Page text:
We spent the better part of last Autumn and Winter kicking over and stamping on these sort-of-evil-looking mushrooms (audible gasp!) only to later discover that they are Gourmet Fungi of the Highest Degree, sought after and prized by both foraging foodies and first class chefs (yes, seriously! I read one intrepid seekers account of a five hour round trip to a state forest deemed a worthwhile success as it procured one bowlful of them!)
Still, it took at least three people assuring me they were edible before I dared touch them. We spent the next couple of months merrily mushrooming every few days! Unfortunately the children never lost their suspicion of something so weird and kind-of-ugly looking that you find all encrusted with pine needles (not at all like the polite-looking mushrooms in shops!) and whilst they enjoyed the picking I could not persuade them to partake of the fruits of their labours. But Richard and I ate them with liver-and-onions, with bangers-and-mash, in spaghetti bolognaise and in curried fried rice and could never get enough!
The Saffron milk cap is native to Europe and grows near pine trees (it is also known as the Red Pine mushroom). Mostly I read of them being a late summer and autumn mushroom, but here in the Adelaide Hills we saw the first of them in autumn and the last of them at the beginning of August! Pine plantations are the most likely place to find them (or here at Wildflowers under the slowly-but-surely-spreading scourge of pine trees- oh well, at least they are good for something!)
They are best picked young, but even the older ones cook up beautifully, and can get to quite a size- I have picked one or two almost the size of a… I was going to say a small frisbee, but as frisbees are not a generally accepted Standard Measurement, that would probably tell you very little. They were BIG, anyways, so they were.
I have read that it is better to cut the mushroom from the stalk and bury what remains under surrounding forest-floor-matter. Apparently this encourages regeneration (though I thought mushrooms grew by dropping spores, so…not sure… BUT it is a good way to ensure positive identification, as you will see the characteristic bright and cheerful orange around the edge of the stalk. These mushrooms bruise very easily, and once bruised take on a sickly and depressingly mouldy appearance, which shouldn’t affect their taste if you prepare them not too many days hence. Some folk say to brush them clean, but personally I still found them a little too fungi, and washed them instead, immediately before cooking.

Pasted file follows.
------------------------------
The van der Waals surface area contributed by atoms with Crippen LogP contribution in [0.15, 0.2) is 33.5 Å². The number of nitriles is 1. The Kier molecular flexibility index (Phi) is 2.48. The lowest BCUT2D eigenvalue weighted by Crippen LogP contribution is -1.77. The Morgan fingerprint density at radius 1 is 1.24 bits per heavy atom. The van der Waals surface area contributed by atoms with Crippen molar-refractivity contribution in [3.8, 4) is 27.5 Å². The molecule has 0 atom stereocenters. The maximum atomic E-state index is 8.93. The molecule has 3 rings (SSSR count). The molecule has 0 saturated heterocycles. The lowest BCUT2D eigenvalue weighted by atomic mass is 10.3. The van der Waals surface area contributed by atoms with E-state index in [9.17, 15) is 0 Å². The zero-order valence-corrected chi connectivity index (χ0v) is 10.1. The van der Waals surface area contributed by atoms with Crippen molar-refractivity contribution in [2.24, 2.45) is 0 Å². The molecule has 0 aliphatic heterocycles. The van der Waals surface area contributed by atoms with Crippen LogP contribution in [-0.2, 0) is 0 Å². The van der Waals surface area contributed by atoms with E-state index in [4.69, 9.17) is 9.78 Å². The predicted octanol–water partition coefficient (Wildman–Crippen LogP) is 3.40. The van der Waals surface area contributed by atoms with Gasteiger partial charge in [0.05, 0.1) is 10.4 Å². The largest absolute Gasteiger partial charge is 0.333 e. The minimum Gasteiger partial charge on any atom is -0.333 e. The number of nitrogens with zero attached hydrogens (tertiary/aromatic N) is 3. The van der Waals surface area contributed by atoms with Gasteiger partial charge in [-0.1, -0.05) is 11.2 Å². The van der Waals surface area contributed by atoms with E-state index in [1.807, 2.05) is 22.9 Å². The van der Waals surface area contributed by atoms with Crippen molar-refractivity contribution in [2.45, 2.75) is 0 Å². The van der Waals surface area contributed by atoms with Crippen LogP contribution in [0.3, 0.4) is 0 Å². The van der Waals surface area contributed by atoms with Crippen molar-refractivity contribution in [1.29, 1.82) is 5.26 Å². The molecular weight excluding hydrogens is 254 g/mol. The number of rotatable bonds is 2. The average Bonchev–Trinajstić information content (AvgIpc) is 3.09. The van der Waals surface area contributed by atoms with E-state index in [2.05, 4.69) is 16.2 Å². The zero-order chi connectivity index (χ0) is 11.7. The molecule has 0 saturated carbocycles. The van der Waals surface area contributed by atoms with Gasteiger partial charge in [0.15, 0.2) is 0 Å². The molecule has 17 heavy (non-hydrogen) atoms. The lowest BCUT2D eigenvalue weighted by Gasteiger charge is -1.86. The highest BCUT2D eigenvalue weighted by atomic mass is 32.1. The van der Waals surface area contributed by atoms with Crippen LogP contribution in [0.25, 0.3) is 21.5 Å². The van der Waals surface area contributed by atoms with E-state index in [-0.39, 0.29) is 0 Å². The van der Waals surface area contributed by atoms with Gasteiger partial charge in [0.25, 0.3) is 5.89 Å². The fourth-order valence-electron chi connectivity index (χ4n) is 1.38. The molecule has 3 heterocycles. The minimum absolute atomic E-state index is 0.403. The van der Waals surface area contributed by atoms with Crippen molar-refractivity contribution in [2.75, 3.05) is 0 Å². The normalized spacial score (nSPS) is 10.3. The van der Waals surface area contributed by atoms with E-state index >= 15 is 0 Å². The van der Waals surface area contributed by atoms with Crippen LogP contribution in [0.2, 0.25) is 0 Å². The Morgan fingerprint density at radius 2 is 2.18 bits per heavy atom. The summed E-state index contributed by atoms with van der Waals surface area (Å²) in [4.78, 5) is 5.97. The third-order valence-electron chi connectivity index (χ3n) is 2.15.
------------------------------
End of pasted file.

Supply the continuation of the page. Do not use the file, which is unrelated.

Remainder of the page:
Saffron milk caps have a pleasing yet mild savoury flavour, and a slightly dense and meaty texture… and while it was never my intention to be a foodie-type writer, you will be glad I shared at least one recipe with you!
Curried Rice with Saffron Milk caps
(feel free to give it a more epicurean name, although it is hard to go past the name saffron milk cap without savouring its inherent elegance and style!)
Put on a pot of brown rice to cook.
Cut up a whole lot of whatever-you-have-in-the-fridge type veggies, being sure to include various colours for aesthetic purposes, and an onion for onion-ness.
Finely chop a generous handful of whatever-you-have-in-the-garden type herbs. Wash and dice one or two cups of Saffron milk caps.
Gently fry all these ingredients in butter or coconut oil, and add some curry powder, cardamom seeds, ground cumin and coriander and garam masala in quantities suited to your own taste.
Add a little stock powder, and some water or stock to gently simmer everything in- maybe a little over half a cup… or maybe more… Cover and simmer 5 or 10 minutes, taking the lid off if too much liquid remains. It should be damp but not soggy by the time it meets the rice..
When the rice is done, add as much as you like, mix through and serve, garnished with fresh herbs. Alternatively, you can add the rice when you add the stock, and gently cook stirring often until the liquid has been absorbed. This yummy meal is also delicious cold… if there is any left. Bon appetit!